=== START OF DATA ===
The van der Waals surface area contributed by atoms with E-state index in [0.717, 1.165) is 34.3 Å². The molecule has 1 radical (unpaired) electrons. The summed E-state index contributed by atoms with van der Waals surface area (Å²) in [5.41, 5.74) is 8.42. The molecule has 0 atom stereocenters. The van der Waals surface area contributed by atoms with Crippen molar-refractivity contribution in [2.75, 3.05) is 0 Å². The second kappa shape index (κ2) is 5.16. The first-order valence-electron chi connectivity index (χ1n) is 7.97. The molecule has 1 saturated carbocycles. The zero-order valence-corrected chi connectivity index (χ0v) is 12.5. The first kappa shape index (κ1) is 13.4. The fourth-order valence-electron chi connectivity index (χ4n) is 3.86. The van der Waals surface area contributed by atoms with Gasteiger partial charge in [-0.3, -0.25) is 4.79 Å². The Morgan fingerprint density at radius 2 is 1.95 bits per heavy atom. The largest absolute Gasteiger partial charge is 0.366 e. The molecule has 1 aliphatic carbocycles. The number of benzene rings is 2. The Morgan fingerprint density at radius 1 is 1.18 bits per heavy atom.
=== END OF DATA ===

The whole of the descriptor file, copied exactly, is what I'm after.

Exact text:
The van der Waals surface area contributed by atoms with E-state index in [0.717, 1.165) is 34.3 Å². The molecule has 1 radical (unpaired) electrons. The summed E-state index contributed by atoms with van der Waals surface area (Å²) in [5.41, 5.74) is 8.42. The molecule has 0 atom stereocenters. The van der Waals surface area contributed by atoms with Crippen molar-refractivity contribution in [2.75, 3.05) is 0 Å². The second kappa shape index (κ2) is 5.16. The first-order valence-electron chi connectivity index (χ1n) is 7.97. The molecule has 1 saturated carbocycles. The zero-order valence-corrected chi connectivity index (χ0v) is 12.5. The first kappa shape index (κ1) is 13.4. The fourth-order valence-electron chi connectivity index (χ4n) is 3.86. The van der Waals surface area contributed by atoms with Gasteiger partial charge in [-0.3, -0.25) is 4.79 Å². The Morgan fingerprint density at radius 2 is 1.95 bits per heavy atom. The largest absolute Gasteiger partial charge is 0.366 e. The molecule has 1 aliphatic carbocycles. The number of benzene rings is 2. The Morgan fingerprint density at radius 1 is 1.18 bits per heavy atom.